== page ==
Today’s neoconservatives tell us that the founders didn’t really mean what they said, and that these men were actually pragmatists who did not counsel a course separate from the rest of the world.  Robert Kagan in particular, who is one of McCain’s major foreign policy advisors, does an admirable job of constructing and then knocking down the straw man of an isolationist United States.  It is however no great insight to argue that the United States always had a foreign policy, which is essentially what he does.  Policymakers have always carried out robust debates over the proper course of action, and intervened in the affairs of other countries whenever it seemed wise to do so.  The United States was never isolationist, and virtually no strategist today thinks it ought to be.

These modern re-interpretations of the history of U.S. foreign policy cannot wash away the obvious fact that for most of its existence, the United States defined threats, interests and opportunities quite narrowly, and maintained appropriately small militaries with which to address them.  The affairs of the Old World in particular held little more than a passing interest to U.S. strategists, who felt that the oceans provided adequate buffer for most of the ills of the world.  It was restraint, not isolationism, that dominated the grand strategy of this country for its first hundred and fifty years.  During that time, the nation experienced steady economic growth and was unmolested by outside forces, eventually rising to become the strongest of the world’s great powers.  Strategic restraint seemed to serve the young nation quite well.  It would likely do so again.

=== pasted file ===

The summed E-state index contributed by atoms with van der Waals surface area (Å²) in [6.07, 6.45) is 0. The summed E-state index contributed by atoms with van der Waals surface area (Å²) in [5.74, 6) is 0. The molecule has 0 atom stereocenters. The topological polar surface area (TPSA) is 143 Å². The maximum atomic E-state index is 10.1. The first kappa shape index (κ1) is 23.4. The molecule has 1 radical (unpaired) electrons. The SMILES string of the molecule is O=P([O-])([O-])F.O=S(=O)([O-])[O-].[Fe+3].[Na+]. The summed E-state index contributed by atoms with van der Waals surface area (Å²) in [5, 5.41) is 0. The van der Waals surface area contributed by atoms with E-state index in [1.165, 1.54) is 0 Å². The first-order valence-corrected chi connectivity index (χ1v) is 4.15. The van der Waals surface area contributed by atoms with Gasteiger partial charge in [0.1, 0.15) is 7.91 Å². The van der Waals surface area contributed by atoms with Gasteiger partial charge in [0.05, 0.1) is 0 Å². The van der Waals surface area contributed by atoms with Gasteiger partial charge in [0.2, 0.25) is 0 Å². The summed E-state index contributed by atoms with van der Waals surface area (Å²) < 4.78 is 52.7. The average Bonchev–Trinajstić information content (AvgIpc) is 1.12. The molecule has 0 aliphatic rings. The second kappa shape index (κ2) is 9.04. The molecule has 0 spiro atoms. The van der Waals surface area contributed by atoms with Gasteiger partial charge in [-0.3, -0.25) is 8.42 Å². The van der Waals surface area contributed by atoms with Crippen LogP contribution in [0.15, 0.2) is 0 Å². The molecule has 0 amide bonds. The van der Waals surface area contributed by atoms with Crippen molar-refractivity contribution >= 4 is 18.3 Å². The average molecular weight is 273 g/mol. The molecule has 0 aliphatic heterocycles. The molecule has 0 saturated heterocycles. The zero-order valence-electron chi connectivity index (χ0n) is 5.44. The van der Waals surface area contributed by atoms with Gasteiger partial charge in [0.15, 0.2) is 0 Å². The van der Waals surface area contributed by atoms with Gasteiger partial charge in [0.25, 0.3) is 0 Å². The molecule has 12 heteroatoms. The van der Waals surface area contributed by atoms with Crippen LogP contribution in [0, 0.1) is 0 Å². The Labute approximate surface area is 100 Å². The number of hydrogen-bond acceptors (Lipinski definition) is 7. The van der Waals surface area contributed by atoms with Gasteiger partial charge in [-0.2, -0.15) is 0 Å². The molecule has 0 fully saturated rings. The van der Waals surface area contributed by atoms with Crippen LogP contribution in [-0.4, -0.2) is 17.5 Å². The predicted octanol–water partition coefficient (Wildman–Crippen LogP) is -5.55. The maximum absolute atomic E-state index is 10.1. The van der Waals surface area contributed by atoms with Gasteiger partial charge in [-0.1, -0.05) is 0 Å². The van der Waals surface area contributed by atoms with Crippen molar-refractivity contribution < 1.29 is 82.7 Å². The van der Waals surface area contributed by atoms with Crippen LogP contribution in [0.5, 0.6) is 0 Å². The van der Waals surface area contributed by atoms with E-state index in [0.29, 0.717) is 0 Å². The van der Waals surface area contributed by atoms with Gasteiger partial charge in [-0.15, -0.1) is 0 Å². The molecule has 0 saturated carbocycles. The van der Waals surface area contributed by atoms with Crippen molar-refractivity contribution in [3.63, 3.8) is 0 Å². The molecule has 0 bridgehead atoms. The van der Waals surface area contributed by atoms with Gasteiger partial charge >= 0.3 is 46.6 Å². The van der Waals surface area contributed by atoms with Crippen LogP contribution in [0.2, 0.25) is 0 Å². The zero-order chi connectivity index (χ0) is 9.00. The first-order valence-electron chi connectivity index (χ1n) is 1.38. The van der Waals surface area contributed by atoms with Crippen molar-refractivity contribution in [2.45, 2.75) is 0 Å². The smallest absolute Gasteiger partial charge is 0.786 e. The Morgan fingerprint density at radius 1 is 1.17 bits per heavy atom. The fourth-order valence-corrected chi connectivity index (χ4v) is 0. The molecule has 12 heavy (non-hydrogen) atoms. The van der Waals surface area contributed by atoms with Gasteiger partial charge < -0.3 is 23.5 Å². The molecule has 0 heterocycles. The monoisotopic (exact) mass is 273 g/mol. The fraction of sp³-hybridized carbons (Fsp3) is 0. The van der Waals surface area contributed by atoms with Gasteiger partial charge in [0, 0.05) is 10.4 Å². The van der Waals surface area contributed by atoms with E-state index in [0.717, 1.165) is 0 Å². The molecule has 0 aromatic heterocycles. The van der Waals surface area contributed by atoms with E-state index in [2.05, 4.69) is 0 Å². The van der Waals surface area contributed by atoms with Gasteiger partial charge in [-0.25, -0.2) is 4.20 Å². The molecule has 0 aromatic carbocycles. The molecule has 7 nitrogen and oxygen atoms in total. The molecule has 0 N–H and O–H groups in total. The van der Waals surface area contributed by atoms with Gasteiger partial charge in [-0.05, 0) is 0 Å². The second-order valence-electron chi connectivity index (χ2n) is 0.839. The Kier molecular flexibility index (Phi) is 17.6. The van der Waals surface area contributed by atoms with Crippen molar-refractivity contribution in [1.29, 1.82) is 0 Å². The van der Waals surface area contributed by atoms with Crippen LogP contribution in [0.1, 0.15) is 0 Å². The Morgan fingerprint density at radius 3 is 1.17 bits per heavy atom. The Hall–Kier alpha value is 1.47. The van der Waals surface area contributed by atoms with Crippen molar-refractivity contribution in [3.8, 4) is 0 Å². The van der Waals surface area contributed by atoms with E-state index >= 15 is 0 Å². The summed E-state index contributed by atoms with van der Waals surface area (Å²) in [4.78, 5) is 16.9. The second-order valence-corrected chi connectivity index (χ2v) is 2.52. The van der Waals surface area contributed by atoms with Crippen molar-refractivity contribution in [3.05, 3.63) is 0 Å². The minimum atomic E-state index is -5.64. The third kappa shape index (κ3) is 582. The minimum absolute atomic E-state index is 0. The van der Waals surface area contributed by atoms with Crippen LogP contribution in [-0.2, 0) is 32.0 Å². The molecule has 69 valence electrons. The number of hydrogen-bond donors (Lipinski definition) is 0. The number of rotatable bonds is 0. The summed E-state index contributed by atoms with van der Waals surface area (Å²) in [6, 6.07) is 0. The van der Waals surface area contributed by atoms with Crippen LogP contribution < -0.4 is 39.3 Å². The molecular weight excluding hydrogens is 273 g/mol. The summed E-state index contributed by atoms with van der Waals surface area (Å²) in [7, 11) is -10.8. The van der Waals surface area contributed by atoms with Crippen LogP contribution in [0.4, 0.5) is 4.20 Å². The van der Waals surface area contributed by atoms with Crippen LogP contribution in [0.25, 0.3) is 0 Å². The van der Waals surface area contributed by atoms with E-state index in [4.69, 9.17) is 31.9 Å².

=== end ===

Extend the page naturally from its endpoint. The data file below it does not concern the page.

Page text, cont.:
After the Second World War, a series of decisions were made to alter the traditional strategic approach, and the United States has followed an activist, internationalist path since.  Each post-war administration eschewed the advice of the founders, and by the beginning of the twenty-first century internationalism had become imbedded in the national strategic conventional wisdom.  The need for such activism is rarely even examined, much less seriously challenged.   

The wisest grand strategy spends the least in order to gain the most; it minimizes costs and maximizes benefits.  Activism is justified therefore only when there is clear necessity.  America ought not be heavily involved abroad merely because it can, but only when it must (or, to the idealist, when it should).  The default option for our leaders ought to be to not intervene in the affairs of others, and to lead by example, not by imposition. 

We would all be better off if the winner in November followed a strategy of strategic restraint.

One can hope that generalized discontent with the strategy of the current administration will lead to a re-examination of the proper role of the United States in the world.  The public may indeed be a bit more open to restraint, now that they have seen the consequences of its opposite.  Like an alcoholic, sometimes a nation must hit rock bottom before it sees the need to make drastic changes.  To the vast majority of the American people, Iraq looks like rock bottom.

One can hope the debate would start such a conversation. 

One can hope for a lot of things, I suppose.

Christopher Fettweis, author of Losing Hurts Twice As Bad, is guest blogging on Jewcy, and he’ll be here all week.  Stay tuned.